Darren Chester: I can't speak for my colleagues on their position on the issue. I am just explaining to you what people have been saying to me. Over the weekend I was back in my home town, Lakes Entrance, and I met up with a couple of small business owners and they said to me it would make it easier for them to, one, take a Sunday off themselves as a business owner and put some staff in and, two, actually probably employ more people into the future. So I think there are some benefits for what is being handed down by the Fair Work Commission and we need to have this conversation quite rationally and calmly, not some of the hysteria that has been going on with the Labor Party. Now you have got to keep in mind, this decision is the result of a process that was instigated by Mr Shorten when he was the Minister for Workplace Relations under the previous government. This is not a decision of this government. It's a decision of an independent umpire.
Patricia Karvelas: With respect, that has been so well traversed over the last few days in all the talking points by your side of politics. The reality of the decision is that workers will be left worse off, some up to $6000 per year. They are the poorest people in the community. Working poor people in the community. Can you sleep comfortably at night thinking about those people struggling to pay their groceries?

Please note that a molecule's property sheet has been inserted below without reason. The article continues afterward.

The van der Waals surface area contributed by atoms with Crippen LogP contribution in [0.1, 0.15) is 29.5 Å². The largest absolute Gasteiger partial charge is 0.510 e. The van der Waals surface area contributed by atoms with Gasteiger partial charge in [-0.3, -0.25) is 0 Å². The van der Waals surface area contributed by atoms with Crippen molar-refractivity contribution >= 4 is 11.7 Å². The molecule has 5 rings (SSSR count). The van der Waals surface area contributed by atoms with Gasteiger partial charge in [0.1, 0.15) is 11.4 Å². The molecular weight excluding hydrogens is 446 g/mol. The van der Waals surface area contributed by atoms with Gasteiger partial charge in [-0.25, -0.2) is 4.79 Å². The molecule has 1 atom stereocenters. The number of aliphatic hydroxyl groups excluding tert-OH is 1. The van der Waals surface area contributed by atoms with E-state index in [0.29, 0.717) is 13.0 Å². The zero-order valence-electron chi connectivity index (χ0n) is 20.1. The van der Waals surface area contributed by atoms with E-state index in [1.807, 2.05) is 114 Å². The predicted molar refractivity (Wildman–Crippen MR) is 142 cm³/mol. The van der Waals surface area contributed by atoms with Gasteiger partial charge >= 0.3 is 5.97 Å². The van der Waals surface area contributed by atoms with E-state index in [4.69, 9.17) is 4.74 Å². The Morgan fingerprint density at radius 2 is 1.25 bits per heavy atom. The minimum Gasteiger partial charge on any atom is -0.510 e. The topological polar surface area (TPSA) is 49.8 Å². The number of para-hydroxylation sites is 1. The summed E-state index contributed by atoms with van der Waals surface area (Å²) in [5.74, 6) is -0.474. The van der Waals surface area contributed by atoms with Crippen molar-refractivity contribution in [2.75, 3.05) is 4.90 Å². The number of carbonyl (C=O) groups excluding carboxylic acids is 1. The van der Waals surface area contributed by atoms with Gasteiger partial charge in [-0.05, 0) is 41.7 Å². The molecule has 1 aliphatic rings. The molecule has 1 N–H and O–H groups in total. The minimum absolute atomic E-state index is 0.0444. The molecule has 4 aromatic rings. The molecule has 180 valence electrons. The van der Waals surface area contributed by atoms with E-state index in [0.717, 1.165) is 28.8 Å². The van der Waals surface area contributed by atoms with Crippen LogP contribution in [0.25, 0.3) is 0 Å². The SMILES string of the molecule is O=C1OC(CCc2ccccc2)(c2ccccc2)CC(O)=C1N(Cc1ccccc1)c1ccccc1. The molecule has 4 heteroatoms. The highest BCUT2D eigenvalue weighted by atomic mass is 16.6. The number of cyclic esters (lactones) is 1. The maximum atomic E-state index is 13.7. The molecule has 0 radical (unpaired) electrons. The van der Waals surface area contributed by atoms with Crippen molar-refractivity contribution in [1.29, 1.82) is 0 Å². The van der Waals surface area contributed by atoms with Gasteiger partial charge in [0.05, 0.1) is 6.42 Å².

Darren Chester: Well, that is a very emotional way of putting it, Patricia…
Patricia Karvelas: It is. It probably would be very emotional to be going to the supermarket and thinking about supporting your family. There are real people behind these stories.
Darren Chester: Absolutely and I am not saying anything different at all in that regard but I could just as easily say do I sleep comfortably knowing that people can't get work because shops and cafes are staying closed because penalty rates are too high? That is the reverse conversation we could have. Now, the feedback I am receiving though as I have indicated to you just a few moments ago from small business owners is that it is more likely to be employment opportunities particularly in our regional towns than perhaps there has been in the past. A lot of people in the cities like to travel out to regional areas and they quite often complain about the lack of facilities or services that are open on those Sundays, well if the small business sector is right in what they are saying to me there will be more opportunities for people to get out and explore regional Australia and there will be more jobs for young people in those regional communities.